The unauthorized publication in late November of thousands of hacked e-mails and documents from the climate research unit at the University of East Anglia in the United Kingdom is creating headaches for federal officials here forced to defend the science that underlies much of the Obama administration's energy and environmental policies.
The pirated correspondence from March 7, 1996, through Nov. 12, 2009, shows leading climate scientists in Britain and the United States discussing how to prevent journals from publishing peer-reviewed research by scientists who reach dissenting conclusions; circumvent freedom of information laws in Britain and the United States that require scientists to reveal data underlying their conclusions; and suppress information included in a report by the United Nations Intergovernmental Panel on Climate Change in 2007. One e-mail cites as "cheering news" the death of a prominent climate-change skeptic.
The e-mails, some of which have been publicly acknowledged as authentic by their authors, have rocked the scientific community and provided ammunition to skeptics of the prevailing view that global warming is caused by human activity and poses a serious threat to virtually all life if warming trends continue.
At a Wednesday hearing of the House Select Committee on Energy Independence and Global Warming, John Holdren, President Obama's science adviser, sought to downplay the significance of the e-mails to the scientific understanding of global warming while acknowledging their potentially damaging effect on how the science could be perceived by the general public.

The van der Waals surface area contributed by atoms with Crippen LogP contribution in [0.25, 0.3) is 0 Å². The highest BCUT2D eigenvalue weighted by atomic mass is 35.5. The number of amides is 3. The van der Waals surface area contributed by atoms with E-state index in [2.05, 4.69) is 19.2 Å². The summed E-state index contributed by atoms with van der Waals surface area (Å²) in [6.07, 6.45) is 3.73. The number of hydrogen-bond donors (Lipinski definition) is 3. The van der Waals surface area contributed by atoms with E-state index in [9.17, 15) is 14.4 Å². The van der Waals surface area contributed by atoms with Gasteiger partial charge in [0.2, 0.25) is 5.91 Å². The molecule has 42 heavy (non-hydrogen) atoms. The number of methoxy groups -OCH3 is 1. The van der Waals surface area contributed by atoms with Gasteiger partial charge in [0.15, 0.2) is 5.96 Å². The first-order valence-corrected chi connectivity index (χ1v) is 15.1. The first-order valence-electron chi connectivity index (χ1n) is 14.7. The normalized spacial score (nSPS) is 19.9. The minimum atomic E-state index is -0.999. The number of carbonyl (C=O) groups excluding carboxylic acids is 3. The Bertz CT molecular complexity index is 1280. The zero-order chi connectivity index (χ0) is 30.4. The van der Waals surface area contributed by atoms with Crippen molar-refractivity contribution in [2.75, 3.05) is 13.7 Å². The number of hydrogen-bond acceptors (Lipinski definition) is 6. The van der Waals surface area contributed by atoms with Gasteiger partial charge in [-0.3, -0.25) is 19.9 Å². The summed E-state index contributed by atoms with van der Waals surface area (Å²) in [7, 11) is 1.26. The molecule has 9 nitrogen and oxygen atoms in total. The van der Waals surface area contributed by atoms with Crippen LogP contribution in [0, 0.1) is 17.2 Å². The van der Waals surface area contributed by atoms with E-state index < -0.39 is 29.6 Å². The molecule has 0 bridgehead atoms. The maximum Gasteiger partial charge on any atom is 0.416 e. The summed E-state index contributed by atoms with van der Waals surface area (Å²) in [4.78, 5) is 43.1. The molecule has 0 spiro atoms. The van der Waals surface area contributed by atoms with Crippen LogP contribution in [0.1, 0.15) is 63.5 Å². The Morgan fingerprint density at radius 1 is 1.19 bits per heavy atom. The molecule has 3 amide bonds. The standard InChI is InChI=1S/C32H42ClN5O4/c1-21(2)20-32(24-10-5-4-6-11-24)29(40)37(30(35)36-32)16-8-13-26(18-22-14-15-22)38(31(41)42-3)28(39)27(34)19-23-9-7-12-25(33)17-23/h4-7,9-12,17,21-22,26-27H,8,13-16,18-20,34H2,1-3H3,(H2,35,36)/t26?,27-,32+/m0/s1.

"The e-mails are mainly about controversy over a particular data set and the ways a particular small group of scientists have interpreted and displayed [the data]. These kinds of controversies and even accusations of bias and improper manipulation are not all that uncommon in science," Holdren said. "The strength of science is that these kinds of controversies get sorted out over time by the process of peer review and continued critical scrutiny by the knowledgeable community."
"In this particular case, the data set in question and the way it was interpreted and presented by these particular scientists constitutes a very small part of the immense body of data and analysis upon which our understanding of the issue of climate change rests," Holdren said.
A 2006 report by the National Academy of Sciences thoroughly reviewed not only the data set now in question, but other data sets as well, and determined that the preponderance of evidence concludes the last 50 years have been the warmest on record on average for the past 20,000 years, if not longer, Holdren said.
Jane Lubchenco, administrator of the National Oceanic and Atmospheric Administration, said all the data the agency collected is publicly available for scrutiny. "Climate change is not just a theory, it is a documented set of facts," she said.
Holdren said the Obama administration is committed to openness and transparency regarding the data upon which it formulates policy.
"There is, and there will remain after the dust settles from this current controversy, a very strong scientific consensus on the key characteristics of the problem: Global climate is changing in highly unusual ways compared to long experience and expected natural variation," Holdren said.
Acceptance of that consensus does not extend to the entire committee. "Hopefully, this scandal is the end of declarations that the 'science is settled' and the beginning of a transparent scientific debate," said ranking member Rep. Jim Sensenbrenner, R-Wis.
At the beginning of the hearing, Sensenbrenner asked that Holdren and Lubchenco, the only witnesses, testify under oath, but Committee Chairman Edward Markey, D-Mass., denied the request, saying it was unnecessary.
In a letter to Markey, the Republican members of the committee requested another day of hearings on the topic with witnesses of their choosing.
"The seriousness of this issue justifies additional consideration. The majority did not permit the minority to invite a witness this morning," Sensenbrenner said.